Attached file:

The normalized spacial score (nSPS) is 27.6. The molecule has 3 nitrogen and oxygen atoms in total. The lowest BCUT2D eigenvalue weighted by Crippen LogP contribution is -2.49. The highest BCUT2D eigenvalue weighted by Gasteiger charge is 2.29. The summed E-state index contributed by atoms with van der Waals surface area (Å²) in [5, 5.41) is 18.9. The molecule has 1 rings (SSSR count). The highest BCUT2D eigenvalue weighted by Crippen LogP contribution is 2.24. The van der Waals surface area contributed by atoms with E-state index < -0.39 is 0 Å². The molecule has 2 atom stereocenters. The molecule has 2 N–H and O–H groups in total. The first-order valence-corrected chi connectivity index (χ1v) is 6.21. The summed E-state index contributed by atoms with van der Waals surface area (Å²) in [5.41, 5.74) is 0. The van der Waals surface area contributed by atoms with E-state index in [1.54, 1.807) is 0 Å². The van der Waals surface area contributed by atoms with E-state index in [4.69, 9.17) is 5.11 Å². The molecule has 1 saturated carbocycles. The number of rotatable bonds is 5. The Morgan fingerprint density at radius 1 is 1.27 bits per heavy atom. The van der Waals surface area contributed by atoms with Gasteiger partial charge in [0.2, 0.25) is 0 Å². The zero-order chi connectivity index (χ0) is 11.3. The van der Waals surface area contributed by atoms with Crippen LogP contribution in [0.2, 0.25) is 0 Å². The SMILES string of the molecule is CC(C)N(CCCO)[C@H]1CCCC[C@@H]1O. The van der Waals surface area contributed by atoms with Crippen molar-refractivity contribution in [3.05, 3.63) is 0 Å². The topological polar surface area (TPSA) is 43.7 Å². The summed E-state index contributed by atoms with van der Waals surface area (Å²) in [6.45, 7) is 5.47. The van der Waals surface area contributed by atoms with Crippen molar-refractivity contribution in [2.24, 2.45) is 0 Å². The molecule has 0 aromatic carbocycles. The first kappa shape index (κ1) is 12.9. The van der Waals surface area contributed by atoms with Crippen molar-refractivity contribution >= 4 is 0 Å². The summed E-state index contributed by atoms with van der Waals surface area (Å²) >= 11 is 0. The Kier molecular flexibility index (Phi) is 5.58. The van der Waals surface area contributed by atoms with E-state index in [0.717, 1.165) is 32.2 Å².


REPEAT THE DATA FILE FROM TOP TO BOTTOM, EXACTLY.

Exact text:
The normalized spacial score (nSPS) is 27.6. The molecule has 3 nitrogen and oxygen atoms in total. The lowest BCUT2D eigenvalue weighted by Crippen LogP contribution is -2.49. The highest BCUT2D eigenvalue weighted by Gasteiger charge is 2.29. The summed E-state index contributed by atoms with van der Waals surface area (Å²) in [5, 5.41) is 18.9. The molecule has 1 rings (SSSR count). The highest BCUT2D eigenvalue weighted by Crippen LogP contribution is 2.24. The van der Waals surface area contributed by atoms with E-state index < -0.39 is 0 Å². The molecule has 2 atom stereocenters. The molecule has 2 N–H and O–H groups in total. The first-order valence-corrected chi connectivity index (χ1v) is 6.21. The summed E-state index contributed by atoms with van der Waals surface area (Å²) in [5.41, 5.74) is 0. The van der Waals surface area contributed by atoms with E-state index in [1.54, 1.807) is 0 Å². The van der Waals surface area contributed by atoms with E-state index in [4.69, 9.17) is 5.11 Å². The molecule has 1 saturated carbocycles. The number of rotatable bonds is 5. The Morgan fingerprint density at radius 1 is 1.27 bits per heavy atom. The van der Waals surface area contributed by atoms with Gasteiger partial charge in [0.2, 0.25) is 0 Å². The zero-order chi connectivity index (χ0) is 11.3. The van der Waals surface area contributed by atoms with Crippen LogP contribution in [0.2, 0.25) is 0 Å². The SMILES string of the molecule is CC(C)N(CCCO)[C@H]1CCCC[C@@H]1O. The van der Waals surface area contributed by atoms with Crippen molar-refractivity contribution in [3.05, 3.63) is 0 Å². The topological polar surface area (TPSA) is 43.7 Å². The summed E-state index contributed by atoms with van der Waals surface area (Å²) in [6.45, 7) is 5.47. The van der Waals surface area contributed by atoms with Crippen molar-refractivity contribution in [2.24, 2.45) is 0 Å². The molecule has 0 aromatic carbocycles. The first kappa shape index (κ1) is 12.9. The van der Waals surface area contributed by atoms with Crippen molar-refractivity contribution >= 4 is 0 Å². The summed E-state index contributed by atoms with van der Waals surface area (Å²) >= 11 is 0. The Kier molecular flexibility index (Phi) is 5.58. The van der Waals surface area contributed by atoms with E-state index in [0.717, 1.165) is 32.2 Å².